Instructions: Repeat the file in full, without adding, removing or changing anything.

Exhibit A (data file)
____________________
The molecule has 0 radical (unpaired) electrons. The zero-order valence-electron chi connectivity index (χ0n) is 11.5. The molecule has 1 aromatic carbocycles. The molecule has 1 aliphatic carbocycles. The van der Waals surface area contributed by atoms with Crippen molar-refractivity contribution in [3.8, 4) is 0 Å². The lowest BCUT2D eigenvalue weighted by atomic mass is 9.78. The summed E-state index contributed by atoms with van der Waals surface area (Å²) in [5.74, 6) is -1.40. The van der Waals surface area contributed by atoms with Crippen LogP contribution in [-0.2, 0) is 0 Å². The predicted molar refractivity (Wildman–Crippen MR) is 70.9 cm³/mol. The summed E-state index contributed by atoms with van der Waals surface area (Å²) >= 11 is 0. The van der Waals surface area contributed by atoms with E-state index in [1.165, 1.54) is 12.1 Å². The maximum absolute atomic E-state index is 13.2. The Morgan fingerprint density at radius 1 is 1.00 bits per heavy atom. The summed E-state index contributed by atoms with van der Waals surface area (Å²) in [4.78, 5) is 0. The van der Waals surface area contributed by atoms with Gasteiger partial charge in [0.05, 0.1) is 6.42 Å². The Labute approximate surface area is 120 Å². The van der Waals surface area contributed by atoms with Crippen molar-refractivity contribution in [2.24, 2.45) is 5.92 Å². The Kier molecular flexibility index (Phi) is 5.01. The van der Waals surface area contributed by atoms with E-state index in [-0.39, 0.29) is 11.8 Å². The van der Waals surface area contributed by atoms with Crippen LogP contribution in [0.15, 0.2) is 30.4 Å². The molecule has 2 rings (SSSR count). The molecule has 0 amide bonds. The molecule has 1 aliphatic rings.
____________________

The molecule has 0 radical (unpaired) electrons. The zero-order valence-electron chi connectivity index (χ0n) is 11.5. The molecule has 1 aromatic carbocycles. The molecule has 1 aliphatic carbocycles. The van der Waals surface area contributed by atoms with Crippen molar-refractivity contribution in [3.8, 4) is 0 Å². The lowest BCUT2D eigenvalue weighted by atomic mass is 9.78. The summed E-state index contributed by atoms with van der Waals surface area (Å²) in [5.74, 6) is -1.40. The van der Waals surface area contributed by atoms with Crippen LogP contribution in [-0.2, 0) is 0 Å². The predicted molar refractivity (Wildman–Crippen MR) is 70.9 cm³/mol. The summed E-state index contributed by atoms with van der Waals surface area (Å²) >= 11 is 0. The van der Waals surface area contributed by atoms with E-state index in [1.165, 1.54) is 12.1 Å². The maximum absolute atomic E-state index is 13.2. The Morgan fingerprint density at radius 1 is 1.00 bits per heavy atom. The summed E-state index contributed by atoms with van der Waals surface area (Å²) in [4.78, 5) is 0. The van der Waals surface area contributed by atoms with Gasteiger partial charge in [0.05, 0.1) is 6.42 Å². The Labute approximate surface area is 120 Å². The van der Waals surface area contributed by atoms with Crippen molar-refractivity contribution in [2.24, 2.45) is 5.92 Å². The Kier molecular flexibility index (Phi) is 5.01. The van der Waals surface area contributed by atoms with E-state index in [-0.39, 0.29) is 11.8 Å². The van der Waals surface area contributed by atoms with Crippen LogP contribution in [0.15, 0.2) is 30.4 Å². The molecule has 2 rings (SSSR count). The molecule has 0 amide bonds. The molecule has 1 aliphatic rings.